On his way to work, Stephan Mayer (50) happened to see a sale sign in the garden of a property from 1956 in Schneisingen AG. The trained carpenter and father of three daughters immediately got in touch as an interested party. Just a few days later, the family man received a call back because the supposed buyer was refused a bank loan. “The owner was a resident of the retirement home where I worked as a caretaker. She wanted to have a family live in her house. That was my advantage,” says Mayer.
Old house with small rooms and large garden
It is a simple house with small rooms, as there are still a few in this style in the Schneisingen district of Aargau. A small bathroom on the ground floor, another small toilet with sink on the upper floor, a closed kitchen and a closed mini living room, and a small room on the ground floor.
There are also three more bedrooms or children’s rooms on the upper floor. “As was often the case with houses in the 1960s,” explains Mayer. But the house has a large garden, which was a dream come true for the family with the three little girls.
No time and money for renovation work
The Mayer family bought the five-room house with around 900 square meters of land for 570,000 francs in 2007. Except for two carpets in the upper children’s rooms, they left everything for financial reasons for the time being and happiness seemed perfect until the couple married in 2010 separated and Stephan Mayer stayed alone in the house with his three little daughters.
“I had other priorities. I had neither the time nor the money for a conversion, especially since I was just setting up my own business,” explains Stephan Mayer. Mayer also hoped that at some point he would find a new partner and that they could rebuild and renovate together. “Five years ago I tore out just one wall of a small room adjacent to the small living room so that we had a little more space in the living room.”
Conversion plans with the new life partner
With Sandra Zehnder (52), the craftsman found a new love in spring 2020 and together the couple in love made conversion plans. “We have similar tastes and always agreed quickly,” says Zehnder. In June 2021 she moved into Stephan Mayer’s house. But already in autumn 2020 a new kitchen was installed and the couple planned to expand the living space on the ground floor. They also wanted to isolate and expand the semi-open balcony as a dining room and create a larger balcony with a cozy lounge area.
The client explains: “It took longer than expected before the building permit was available. We were only able to start in October 2021.” At the back of the house, the couple created another covered seating area with access to the new dining area. “We now mostly use this entrance to the house instead of the old side entrance because it’s closer to the parking lot,” says Zehnder.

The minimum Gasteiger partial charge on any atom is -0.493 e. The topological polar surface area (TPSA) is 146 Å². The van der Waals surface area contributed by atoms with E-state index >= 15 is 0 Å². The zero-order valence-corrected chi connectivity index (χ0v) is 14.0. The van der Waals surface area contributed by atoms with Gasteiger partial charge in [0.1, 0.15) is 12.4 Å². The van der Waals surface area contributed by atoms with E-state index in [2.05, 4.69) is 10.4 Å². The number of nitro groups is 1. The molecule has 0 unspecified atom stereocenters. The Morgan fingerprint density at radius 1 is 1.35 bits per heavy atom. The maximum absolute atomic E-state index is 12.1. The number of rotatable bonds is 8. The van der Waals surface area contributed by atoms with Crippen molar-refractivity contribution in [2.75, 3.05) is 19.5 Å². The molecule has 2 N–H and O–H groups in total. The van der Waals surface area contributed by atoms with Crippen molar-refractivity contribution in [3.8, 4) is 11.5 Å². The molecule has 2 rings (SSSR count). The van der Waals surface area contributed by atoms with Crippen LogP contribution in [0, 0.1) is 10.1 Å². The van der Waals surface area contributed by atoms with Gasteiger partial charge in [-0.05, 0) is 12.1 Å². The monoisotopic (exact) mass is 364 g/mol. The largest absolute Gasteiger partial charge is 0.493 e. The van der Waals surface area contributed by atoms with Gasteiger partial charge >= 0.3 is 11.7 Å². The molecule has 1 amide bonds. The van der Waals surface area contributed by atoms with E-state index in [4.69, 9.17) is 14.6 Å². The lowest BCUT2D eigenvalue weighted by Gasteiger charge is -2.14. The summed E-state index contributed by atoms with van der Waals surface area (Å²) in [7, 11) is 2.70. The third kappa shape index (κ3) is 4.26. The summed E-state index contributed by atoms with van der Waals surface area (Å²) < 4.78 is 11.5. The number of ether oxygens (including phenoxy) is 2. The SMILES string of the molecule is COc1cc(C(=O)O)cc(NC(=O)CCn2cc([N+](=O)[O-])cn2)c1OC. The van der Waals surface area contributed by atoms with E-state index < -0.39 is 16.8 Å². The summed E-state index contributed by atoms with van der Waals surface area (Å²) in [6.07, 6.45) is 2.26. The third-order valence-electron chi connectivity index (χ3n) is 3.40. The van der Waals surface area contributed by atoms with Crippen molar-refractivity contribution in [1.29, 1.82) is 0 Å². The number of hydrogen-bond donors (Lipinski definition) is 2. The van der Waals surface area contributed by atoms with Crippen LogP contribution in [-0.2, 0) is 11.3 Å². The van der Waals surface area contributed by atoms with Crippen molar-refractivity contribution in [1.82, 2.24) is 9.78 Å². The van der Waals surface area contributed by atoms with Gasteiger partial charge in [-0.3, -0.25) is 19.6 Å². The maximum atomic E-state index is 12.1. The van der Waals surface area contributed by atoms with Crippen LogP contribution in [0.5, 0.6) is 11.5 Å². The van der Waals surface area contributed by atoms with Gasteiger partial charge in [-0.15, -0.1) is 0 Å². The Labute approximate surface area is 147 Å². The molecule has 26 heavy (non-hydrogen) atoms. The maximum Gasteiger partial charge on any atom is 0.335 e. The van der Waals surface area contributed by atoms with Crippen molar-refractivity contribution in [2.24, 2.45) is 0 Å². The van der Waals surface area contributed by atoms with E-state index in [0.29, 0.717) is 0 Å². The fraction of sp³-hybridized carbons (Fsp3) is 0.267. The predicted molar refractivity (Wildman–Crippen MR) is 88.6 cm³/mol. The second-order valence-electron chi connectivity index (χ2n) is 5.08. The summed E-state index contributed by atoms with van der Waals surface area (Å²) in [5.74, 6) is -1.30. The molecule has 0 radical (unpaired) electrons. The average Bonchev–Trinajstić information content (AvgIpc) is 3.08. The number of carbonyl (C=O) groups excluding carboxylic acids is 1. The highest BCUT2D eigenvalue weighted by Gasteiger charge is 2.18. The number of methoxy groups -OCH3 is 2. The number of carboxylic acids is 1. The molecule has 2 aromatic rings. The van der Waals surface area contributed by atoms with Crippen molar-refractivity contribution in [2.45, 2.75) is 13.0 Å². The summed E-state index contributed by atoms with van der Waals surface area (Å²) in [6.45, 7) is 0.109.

Low costs thanks to a lot of personal work
A new oak parquet floor was laid throughout the ground floor. The old, creaking staircase to the upper floor is also in oiled oak.
The banister was painstakingly sanded down and painted by Sandra Zehnder. Some walls and ceilings were also painted or covered with wood and the existing old built-in cupboards were given a new coat of paint.
In the small bathroom on the ground floor, carpenter Mayer made a new wooden ceiling and installed two new mirror cabinets.
“It wasn’t enough for more at the moment,” says the craftsman. Mayer has invested around 130,000 francs in his conversion so far. This does not include his work. “We plastered, painted and laid the floors ourselves and only called in experts for the prescribed electrician work and sealing in the extended living space as well as for the plumbing work,” says Mayer.
Up until April, the couple worked on the conversion almost every day after work and at the weekends. Daughter Aline (20), who is the only one of the now grown-up daughters who still lives with her father, occasionally helped out and Mayer’s two apprentices, who often spend lunchtime with the boss, sometimes helped out.
“It was instructive for the apprentices that they could also carry out practical work on the building site in addition to the theory at school,” says Mayer. Friends and relatives also supported him in the conversion work.
Enjoy and save money for the next conversion stage
Apart from a few details, the conversion is complete and the couple is happy that they can now enjoy the house and garden in the summer. «We like it. It’s not super modern, but anything else wouldn’t suit me either. I could have bought a new house there,” says the carpenter, who also made or restored some of his furniture himself.
In autumn, the couple then wants to paint the facade and install a heat pump heating system. In two to three years, Mayer and Zehnder would like to devote themselves to gardening and, among other things, build a large garden house and a water lily pond. Stephan Mayer: “We still have a few plans, but in the near future we’ll have to start earning and saving money again.”